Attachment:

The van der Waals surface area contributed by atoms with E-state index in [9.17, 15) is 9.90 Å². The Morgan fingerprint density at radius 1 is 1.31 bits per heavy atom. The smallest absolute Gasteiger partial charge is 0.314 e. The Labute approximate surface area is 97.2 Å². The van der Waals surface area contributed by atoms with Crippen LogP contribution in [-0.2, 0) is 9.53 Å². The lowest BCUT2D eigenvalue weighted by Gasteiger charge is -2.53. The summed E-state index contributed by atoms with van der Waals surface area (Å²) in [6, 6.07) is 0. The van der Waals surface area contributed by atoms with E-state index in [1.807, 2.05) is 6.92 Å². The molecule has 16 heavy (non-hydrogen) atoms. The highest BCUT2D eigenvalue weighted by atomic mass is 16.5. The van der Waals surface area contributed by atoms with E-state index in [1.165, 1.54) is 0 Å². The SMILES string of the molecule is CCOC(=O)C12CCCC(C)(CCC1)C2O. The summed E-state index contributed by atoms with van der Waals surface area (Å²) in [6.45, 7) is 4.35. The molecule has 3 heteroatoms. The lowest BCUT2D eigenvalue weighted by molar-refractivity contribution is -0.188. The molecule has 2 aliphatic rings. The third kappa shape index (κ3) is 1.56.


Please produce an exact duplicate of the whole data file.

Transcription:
The van der Waals surface area contributed by atoms with E-state index in [9.17, 15) is 9.90 Å². The Morgan fingerprint density at radius 1 is 1.31 bits per heavy atom. The smallest absolute Gasteiger partial charge is 0.314 e. The Labute approximate surface area is 97.2 Å². The van der Waals surface area contributed by atoms with Crippen LogP contribution in [-0.2, 0) is 9.53 Å². The lowest BCUT2D eigenvalue weighted by Gasteiger charge is -2.53. The summed E-state index contributed by atoms with van der Waals surface area (Å²) in [6, 6.07) is 0. The van der Waals surface area contributed by atoms with E-state index in [1.807, 2.05) is 6.92 Å². The molecule has 16 heavy (non-hydrogen) atoms. The highest BCUT2D eigenvalue weighted by atomic mass is 16.5. The van der Waals surface area contributed by atoms with E-state index in [1.165, 1.54) is 0 Å². The SMILES string of the molecule is CCOC(=O)C12CCCC(C)(CCC1)C2O. The summed E-state index contributed by atoms with van der Waals surface area (Å²) in [6.45, 7) is 4.35. The molecule has 3 heteroatoms. The lowest BCUT2D eigenvalue weighted by molar-refractivity contribution is -0.188. The molecule has 2 aliphatic rings. The third kappa shape index (κ3) is 1.56.